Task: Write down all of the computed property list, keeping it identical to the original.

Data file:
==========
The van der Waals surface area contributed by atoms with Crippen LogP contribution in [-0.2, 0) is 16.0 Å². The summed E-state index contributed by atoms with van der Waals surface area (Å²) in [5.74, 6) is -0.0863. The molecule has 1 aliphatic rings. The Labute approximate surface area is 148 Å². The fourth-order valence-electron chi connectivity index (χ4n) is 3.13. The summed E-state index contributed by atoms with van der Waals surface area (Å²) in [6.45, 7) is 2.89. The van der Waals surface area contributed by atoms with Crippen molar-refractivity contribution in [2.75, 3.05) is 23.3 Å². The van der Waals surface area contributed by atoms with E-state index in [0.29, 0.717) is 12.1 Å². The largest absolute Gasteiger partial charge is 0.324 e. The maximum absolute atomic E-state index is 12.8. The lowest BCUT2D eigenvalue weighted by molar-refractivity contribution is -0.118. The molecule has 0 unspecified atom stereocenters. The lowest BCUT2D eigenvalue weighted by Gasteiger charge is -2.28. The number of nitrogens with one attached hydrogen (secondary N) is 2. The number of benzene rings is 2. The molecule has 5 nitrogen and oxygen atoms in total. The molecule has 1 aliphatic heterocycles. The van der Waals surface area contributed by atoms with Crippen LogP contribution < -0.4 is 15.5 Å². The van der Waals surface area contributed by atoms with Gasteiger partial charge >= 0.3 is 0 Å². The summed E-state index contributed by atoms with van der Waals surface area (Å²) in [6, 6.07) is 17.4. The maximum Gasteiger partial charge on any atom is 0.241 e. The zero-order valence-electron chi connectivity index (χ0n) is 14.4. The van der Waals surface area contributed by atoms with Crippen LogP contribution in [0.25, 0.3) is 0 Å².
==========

The van der Waals surface area contributed by atoms with Crippen LogP contribution in [-0.2, 0) is 16.0 Å². The summed E-state index contributed by atoms with van der Waals surface area (Å²) in [5.74, 6) is -0.0863. The molecule has 1 aliphatic rings. The Labute approximate surface area is 148 Å². The fourth-order valence-electron chi connectivity index (χ4n) is 3.13. The summed E-state index contributed by atoms with van der Waals surface area (Å²) in [6.45, 7) is 2.89. The van der Waals surface area contributed by atoms with Crippen molar-refractivity contribution in [2.75, 3.05) is 23.3 Å². The van der Waals surface area contributed by atoms with E-state index in [0.29, 0.717) is 12.1 Å². The largest absolute Gasteiger partial charge is 0.324 e. The maximum absolute atomic E-state index is 12.8. The lowest BCUT2D eigenvalue weighted by molar-refractivity contribution is -0.118. The molecule has 0 unspecified atom stereocenters. The lowest BCUT2D eigenvalue weighted by Gasteiger charge is -2.28. The number of nitrogens with one attached hydrogen (secondary N) is 2. The number of benzene rings is 2. The molecule has 5 nitrogen and oxygen atoms in total. The molecule has 1 aliphatic heterocycles. The van der Waals surface area contributed by atoms with Crippen LogP contribution < -0.4 is 15.5 Å². The van der Waals surface area contributed by atoms with Gasteiger partial charge >= 0.3 is 0 Å². The summed E-state index contributed by atoms with van der Waals surface area (Å²) in [6, 6.07) is 17.4. The maximum Gasteiger partial charge on any atom is 0.241 e. The zero-order valence-electron chi connectivity index (χ0n) is 14.4. The van der Waals surface area contributed by atoms with Crippen LogP contribution in [0.25, 0.3) is 0 Å².